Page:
Interested in Palm - Eagle Beach?
We'll send you updates with the latest deals, reviews and articles for Palm - Eagle Beach each week.
The culture of Aruba is as one would expect, laid back and relaxing, true island life. But the original culture of Aruba dates back to 1000 A.D. when the Caiquetios Indians of the Arawak tribe inhabited the island. Their drawings are still visible on some of the limestone caves in Aruba.
European culture was added to the mix in the l499 when the Spaniards claimed the island for themselves but was later switched to Dutch occupancy in 1636. Today the island still is a part of the Netherlands and the official language is Dutch although most people speak fluent English. The 88,000 some inhabitants of Aruba today are a melting pot of the original Indian people, Spanish, Dutch and other.
Arubans are a celebratory people and there are many festivals representing their culture. An original to Aruba is Dia Di San Juan which began an Arawak harvest festival working in conjunction with Spanish missionaries. They celebrate this day by singing and dancing. Equally important however, is Carnival or "Bacchanal", a colorful celebration of food and wine.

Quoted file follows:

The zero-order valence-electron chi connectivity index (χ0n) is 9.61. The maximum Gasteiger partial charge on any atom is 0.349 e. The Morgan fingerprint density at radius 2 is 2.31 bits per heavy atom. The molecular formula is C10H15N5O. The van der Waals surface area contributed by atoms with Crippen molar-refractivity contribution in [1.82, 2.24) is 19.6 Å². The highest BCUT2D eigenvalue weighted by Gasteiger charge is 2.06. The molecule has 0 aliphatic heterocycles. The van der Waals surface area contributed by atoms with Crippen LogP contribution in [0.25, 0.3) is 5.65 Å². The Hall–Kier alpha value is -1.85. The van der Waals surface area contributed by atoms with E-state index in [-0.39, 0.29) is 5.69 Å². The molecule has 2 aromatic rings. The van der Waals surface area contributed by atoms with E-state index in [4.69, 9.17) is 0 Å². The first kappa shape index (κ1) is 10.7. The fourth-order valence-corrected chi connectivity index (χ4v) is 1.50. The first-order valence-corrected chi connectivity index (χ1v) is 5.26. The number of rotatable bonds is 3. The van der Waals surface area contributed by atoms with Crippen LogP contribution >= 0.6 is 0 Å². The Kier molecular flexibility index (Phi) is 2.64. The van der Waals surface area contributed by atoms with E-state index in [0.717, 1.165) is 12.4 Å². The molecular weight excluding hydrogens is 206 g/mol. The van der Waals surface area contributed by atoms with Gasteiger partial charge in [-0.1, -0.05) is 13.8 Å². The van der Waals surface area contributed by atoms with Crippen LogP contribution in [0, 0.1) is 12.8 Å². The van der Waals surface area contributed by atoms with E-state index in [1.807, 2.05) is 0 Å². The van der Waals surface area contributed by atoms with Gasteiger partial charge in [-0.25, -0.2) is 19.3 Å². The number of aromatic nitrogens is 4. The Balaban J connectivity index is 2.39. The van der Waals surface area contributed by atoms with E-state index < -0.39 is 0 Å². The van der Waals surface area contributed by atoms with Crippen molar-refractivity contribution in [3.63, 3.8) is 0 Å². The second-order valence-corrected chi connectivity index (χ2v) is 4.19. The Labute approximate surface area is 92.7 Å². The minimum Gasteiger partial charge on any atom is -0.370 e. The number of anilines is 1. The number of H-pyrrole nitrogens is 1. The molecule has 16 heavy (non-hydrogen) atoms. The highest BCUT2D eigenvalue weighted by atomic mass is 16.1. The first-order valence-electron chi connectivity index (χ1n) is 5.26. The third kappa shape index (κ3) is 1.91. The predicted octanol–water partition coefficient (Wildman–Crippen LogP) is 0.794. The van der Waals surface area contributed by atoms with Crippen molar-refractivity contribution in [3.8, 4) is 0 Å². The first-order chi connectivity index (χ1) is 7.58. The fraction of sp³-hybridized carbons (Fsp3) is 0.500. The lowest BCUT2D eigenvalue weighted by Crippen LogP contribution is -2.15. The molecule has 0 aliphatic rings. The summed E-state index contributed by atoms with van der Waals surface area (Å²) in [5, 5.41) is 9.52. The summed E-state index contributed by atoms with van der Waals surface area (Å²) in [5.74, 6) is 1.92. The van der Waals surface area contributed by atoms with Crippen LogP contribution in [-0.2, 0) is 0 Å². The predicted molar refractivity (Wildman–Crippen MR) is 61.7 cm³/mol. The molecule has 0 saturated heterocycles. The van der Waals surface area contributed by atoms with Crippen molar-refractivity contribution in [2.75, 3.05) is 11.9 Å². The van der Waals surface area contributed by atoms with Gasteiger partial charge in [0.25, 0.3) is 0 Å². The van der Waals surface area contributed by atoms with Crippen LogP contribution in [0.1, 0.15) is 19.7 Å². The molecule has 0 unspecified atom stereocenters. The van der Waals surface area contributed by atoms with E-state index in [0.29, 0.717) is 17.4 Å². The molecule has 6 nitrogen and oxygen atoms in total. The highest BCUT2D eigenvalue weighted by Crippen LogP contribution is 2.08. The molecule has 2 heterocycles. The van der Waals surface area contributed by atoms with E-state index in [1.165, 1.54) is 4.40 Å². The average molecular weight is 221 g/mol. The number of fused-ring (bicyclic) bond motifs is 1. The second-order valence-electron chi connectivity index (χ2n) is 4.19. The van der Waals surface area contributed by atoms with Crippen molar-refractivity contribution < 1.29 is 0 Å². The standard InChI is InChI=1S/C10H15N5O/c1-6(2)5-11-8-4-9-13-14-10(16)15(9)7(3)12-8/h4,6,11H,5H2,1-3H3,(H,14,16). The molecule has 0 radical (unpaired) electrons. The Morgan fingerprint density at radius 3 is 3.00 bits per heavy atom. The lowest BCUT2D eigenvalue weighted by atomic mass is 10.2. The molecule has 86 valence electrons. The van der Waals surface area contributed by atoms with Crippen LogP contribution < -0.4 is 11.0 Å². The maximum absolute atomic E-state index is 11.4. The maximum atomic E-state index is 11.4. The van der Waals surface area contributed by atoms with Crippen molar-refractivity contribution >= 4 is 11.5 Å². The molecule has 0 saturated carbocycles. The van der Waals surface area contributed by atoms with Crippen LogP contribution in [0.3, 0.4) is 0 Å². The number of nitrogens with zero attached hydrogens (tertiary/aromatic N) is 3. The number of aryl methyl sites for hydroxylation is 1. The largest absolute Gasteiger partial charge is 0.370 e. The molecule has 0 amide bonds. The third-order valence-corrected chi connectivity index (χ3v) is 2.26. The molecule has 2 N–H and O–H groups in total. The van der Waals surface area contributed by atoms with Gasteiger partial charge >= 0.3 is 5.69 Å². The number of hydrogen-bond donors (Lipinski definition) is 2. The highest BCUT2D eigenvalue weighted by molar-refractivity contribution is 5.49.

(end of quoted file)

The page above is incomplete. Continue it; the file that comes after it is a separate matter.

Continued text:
The major religion of Aruba is Roman Catholic, a byproduct of the European take-over. However remnants of the "brua" religion can still be found in practice; nothing to do with witchcraft, the religion unfortunately is labeled as such from those who are not educated on its founding.
Overall Aruba's culture is an island culture; one that loves food, nature, and life!